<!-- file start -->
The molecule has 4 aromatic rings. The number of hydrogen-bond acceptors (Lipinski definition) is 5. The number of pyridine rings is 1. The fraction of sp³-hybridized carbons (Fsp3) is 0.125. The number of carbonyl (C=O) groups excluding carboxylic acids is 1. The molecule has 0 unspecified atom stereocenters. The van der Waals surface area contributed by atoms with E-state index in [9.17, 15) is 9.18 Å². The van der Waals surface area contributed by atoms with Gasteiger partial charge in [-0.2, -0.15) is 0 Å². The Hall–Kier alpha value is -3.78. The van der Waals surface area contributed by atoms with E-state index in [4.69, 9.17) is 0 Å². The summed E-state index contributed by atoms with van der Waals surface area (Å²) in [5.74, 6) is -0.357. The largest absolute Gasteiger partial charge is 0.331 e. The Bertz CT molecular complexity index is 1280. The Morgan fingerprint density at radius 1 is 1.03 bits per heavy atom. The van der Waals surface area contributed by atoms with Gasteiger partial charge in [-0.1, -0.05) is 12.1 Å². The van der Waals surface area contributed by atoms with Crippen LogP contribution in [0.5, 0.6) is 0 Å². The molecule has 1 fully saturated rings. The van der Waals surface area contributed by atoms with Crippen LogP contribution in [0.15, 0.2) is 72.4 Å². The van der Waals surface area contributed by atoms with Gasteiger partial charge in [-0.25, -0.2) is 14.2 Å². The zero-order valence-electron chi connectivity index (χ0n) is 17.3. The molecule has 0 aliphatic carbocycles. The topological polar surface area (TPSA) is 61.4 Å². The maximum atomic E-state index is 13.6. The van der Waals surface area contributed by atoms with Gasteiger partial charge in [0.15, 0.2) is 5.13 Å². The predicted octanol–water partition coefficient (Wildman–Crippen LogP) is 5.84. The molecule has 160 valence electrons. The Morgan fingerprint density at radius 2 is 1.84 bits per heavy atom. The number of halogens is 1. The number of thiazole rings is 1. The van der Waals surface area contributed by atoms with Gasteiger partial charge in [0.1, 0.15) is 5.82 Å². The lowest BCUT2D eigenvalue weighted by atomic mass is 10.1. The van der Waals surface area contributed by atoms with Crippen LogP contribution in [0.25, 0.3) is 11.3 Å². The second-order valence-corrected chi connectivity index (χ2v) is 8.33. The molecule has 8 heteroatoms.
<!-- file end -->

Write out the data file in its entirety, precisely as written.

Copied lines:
The molecule has 4 aromatic rings. The number of hydrogen-bond acceptors (Lipinski definition) is 5. The number of pyridine rings is 1. The fraction of sp³-hybridized carbons (Fsp3) is 0.125. The number of carbonyl (C=O) groups excluding carboxylic acids is 1. The molecule has 0 unspecified atom stereocenters. The van der Waals surface area contributed by atoms with E-state index in [9.17, 15) is 9.18 Å². The van der Waals surface area contributed by atoms with Gasteiger partial charge in [-0.2, -0.15) is 0 Å². The Hall–Kier alpha value is -3.78. The van der Waals surface area contributed by atoms with E-state index in [4.69, 9.17) is 0 Å². The summed E-state index contributed by atoms with van der Waals surface area (Å²) in [5.74, 6) is -0.357. The largest absolute Gasteiger partial charge is 0.331 e. The Bertz CT molecular complexity index is 1280. The Morgan fingerprint density at radius 1 is 1.03 bits per heavy atom. The van der Waals surface area contributed by atoms with Gasteiger partial charge in [-0.1, -0.05) is 12.1 Å². The van der Waals surface area contributed by atoms with Crippen LogP contribution in [0.5, 0.6) is 0 Å². The molecule has 1 fully saturated rings. The van der Waals surface area contributed by atoms with Crippen LogP contribution in [0.15, 0.2) is 72.4 Å². The van der Waals surface area contributed by atoms with Gasteiger partial charge in [-0.25, -0.2) is 14.2 Å². The zero-order valence-electron chi connectivity index (χ0n) is 17.3. The molecule has 0 aliphatic carbocycles. The topological polar surface area (TPSA) is 61.4 Å². The maximum atomic E-state index is 13.6. The van der Waals surface area contributed by atoms with Gasteiger partial charge in [0.15, 0.2) is 5.13 Å². The predicted octanol–water partition coefficient (Wildman–Crippen LogP) is 5.84. The molecule has 160 valence electrons. The Morgan fingerprint density at radius 2 is 1.84 bits per heavy atom. The number of halogens is 1. The number of thiazole rings is 1. The van der Waals surface area contributed by atoms with Gasteiger partial charge in [0.1, 0.15) is 5.82 Å². The lowest BCUT2D eigenvalue weighted by atomic mass is 10.1. The van der Waals surface area contributed by atoms with Crippen LogP contribution in [0.25, 0.3) is 11.3 Å². The second-order valence-corrected chi connectivity index (χ2v) is 8.33. The molecule has 8 heteroatoms.